The ratio of variance in male mating success (Vm) to variance in female mating success (Vf) is strongly male biased (Vm>Vf) in species P, strongly female biased in species Q (Vf>Vm) and similar in species R (Vm=Vf). All else being equal, which one of the following matches between species and mating systems is most likely?
- P-monogamy; Q-polyandry; R-polygyny
- P-polyandry; Q-polygyny; R-monogamy
- P-polygyny; Q-polyandry; R-monogamy
- P-monogamy; Q-polygyny; R-polyandry
Rephrasing the Question:
What is the relationship between variance in mating success and mating system?
P = male-biased = polygyny
Q = female-biased = polyandry
R = equal = monogamy
There are three general mating systems based on innate behaviour (i.e., biological rather than learned, social behaviour): monogamy, polygyny, and polyandry.
- In monogamous systems, one male and one female are paired for at least one breeding season (possibly for longer or even for life). The males share substantially in parental care. This occurs when males and females have equal success in terms of intersexual selection. Put another way: male mating success is similar to female mating success.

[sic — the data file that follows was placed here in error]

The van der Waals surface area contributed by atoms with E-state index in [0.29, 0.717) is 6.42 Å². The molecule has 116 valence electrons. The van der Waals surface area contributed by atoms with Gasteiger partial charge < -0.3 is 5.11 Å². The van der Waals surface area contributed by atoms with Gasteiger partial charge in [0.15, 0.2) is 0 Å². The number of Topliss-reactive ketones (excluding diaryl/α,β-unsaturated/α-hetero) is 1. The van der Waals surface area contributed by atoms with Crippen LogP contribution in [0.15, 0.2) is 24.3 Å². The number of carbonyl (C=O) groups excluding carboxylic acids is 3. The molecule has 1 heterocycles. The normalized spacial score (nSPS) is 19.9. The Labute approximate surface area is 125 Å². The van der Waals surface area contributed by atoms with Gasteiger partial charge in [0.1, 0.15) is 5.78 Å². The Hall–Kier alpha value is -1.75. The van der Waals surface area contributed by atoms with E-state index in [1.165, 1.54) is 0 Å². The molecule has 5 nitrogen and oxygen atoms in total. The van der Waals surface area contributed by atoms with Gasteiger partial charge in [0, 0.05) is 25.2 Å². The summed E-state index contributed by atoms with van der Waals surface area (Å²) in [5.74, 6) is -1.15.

- Polygynous mating refers to one male mating with multiple females. The female generally becomes responsible for most of the parental care. This occurs when variance in male mating success is higher than variance in female mating success: one male dominates the mating within a group, so he mates with multiple females.
- In a polyandrous mating system, one female mates with many males. This is a less common system, with examples being pipefishes and seahorses. In these cases, the males carry the embryo and give birth to offspring. This happens when variance in female mating success is high -> one female is dominant over others in mating -> one female mates with multiple males.
This is related to Bateman’s principle, which states that in most animals, variance in mating success is greater in males than in females, which is why most animals have a polygynous mating system.